WWF's Deeper Luxury Report Tells Celebrities What Not To Spend Their Money on

The Deeper Luxury Report, launched by WWF today, ranks luxury companies such as L'Oréal, Gucci, Louis Vuitton, Hermès, Tod's, Tiffany & Co or Swatch, and asks celebrities not to promote dirty brands. Never before has such an analysis been carried out. Not surprisingly, it is causing quite a stir as none of the ten largest, publicly-traded luxury brand owning companies scored well. L'Oréal, who ranked best performer, scored C+ (A=best, F=worst), Tod's came last and many other brands even failed to obtain a pass grade.

To WWF it is clear that, ecologically and ethically speaking, large luxury companies are generally behind other brands of consumer products, due to lack of consumer awareness and demand. This report is hoping to change that. After all many luxury consumers are increasingly well educated and concerned about social and environmental issues. Hollywood star Sienna Miller is such an example, having morphed from a minor league actress to a minor league environmental crusader. Deeper Luxury however criticises Miller's promoting of the brand Tod's and argues that Tod's could be "a liability" to Sienna Miller's reputation. WWF is launching a new "Star Charter" for celebrities to adopt, committing them to consider the environmental and social performance of the brands that they endorse.Anthony Kleanthous, Senior Policy Adviser for WWF, said:

The world of celebrity leads by example and generates an aspirational desire for branded products. These stars have the responsibility to make sure that the brands they are endorsing are not damaging the planet. Let's face it, who wants to pay extra for a dirty brand?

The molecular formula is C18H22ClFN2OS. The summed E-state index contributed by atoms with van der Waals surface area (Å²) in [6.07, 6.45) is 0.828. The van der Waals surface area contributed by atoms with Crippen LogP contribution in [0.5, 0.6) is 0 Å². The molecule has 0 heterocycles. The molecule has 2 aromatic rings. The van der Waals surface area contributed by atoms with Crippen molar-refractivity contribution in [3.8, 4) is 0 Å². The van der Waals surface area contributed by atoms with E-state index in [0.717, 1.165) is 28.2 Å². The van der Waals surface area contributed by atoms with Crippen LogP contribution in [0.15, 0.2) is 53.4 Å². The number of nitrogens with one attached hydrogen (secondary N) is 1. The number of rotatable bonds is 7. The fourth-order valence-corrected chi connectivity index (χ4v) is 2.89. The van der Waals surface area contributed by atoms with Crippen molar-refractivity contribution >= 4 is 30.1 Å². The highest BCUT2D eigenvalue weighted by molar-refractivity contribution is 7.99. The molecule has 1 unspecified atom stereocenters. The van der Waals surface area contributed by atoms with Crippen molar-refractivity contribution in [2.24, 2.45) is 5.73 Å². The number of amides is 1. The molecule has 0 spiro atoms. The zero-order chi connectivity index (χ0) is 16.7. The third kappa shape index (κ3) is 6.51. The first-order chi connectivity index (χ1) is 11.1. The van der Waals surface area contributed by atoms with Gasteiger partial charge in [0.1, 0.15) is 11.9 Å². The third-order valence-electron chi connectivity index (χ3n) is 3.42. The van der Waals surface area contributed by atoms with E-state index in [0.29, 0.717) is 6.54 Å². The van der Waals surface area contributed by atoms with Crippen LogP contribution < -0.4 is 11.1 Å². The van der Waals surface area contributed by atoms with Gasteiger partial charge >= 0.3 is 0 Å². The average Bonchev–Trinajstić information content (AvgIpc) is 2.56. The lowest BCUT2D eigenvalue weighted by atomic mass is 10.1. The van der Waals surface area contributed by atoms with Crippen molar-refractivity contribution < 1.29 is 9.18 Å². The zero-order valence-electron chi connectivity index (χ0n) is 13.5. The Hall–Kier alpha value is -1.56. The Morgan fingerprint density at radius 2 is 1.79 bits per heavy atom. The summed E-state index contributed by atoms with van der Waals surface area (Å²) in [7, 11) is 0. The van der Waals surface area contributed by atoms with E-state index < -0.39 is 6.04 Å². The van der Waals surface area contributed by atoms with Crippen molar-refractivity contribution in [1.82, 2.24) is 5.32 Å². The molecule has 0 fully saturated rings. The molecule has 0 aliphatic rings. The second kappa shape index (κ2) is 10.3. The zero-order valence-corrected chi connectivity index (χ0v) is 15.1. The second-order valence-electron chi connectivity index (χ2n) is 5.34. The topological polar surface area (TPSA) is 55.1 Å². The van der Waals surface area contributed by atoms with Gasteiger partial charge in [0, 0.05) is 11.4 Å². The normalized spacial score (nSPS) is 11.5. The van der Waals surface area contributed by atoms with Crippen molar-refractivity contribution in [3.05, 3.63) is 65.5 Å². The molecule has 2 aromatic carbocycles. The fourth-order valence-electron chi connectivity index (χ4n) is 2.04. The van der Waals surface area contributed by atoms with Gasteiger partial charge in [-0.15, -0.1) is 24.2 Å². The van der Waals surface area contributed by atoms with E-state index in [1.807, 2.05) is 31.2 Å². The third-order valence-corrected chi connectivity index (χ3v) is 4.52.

In chapter seven, Deeper Luxury reports 'the Future Makers, seven companies that embody aspects of the future of luxury by excelling in key aspects of their social and environmental performance.': Tesla Motors, fashion brand Osklen, jeweller John Hardy, Osisu furniture company, Mádara natural flower and herb cosmetics, Linda Loudermilk and Mata de Sesimbra eco-tourism.

The shopping bag "I'm NOT a plastic bag" by Anya Hindmarch was also mentioned in an interesting article about 'maturing new markets'. (page 23) It is about the new type of luxury that is now popular in Asia, like the rush to buy this designer shopping bag earlier this year. "Ironically," the The South China Morning Post.72 went on, "each of the bags was wrapped in the kind of plastic bags they are supposed to replace", the article goes on.

Anthony Kleanthous also says:

This report is a call to action for the world's top brands to improve the way they do business. Luxury companies must do more to justify their value in an increasingly resource-constrained and unequal world. Despite strong commercial drivers for greater sustainability, luxury brands have been slow to recognise their responsibilities and opportunities. We call upon the luxury industry to bring to life a new definition of luxury, with deeper values expressed through social and environmental excellence. Their performance and progress on environmental, social and governance issues should be comprehensively measured and reported.

Thanks Clownfish for the tip! Download the WWF-UK Report "Deeper Luxury: Quality and Style when the World Matters", published November 29th, for free ::WWF Deeper Luxury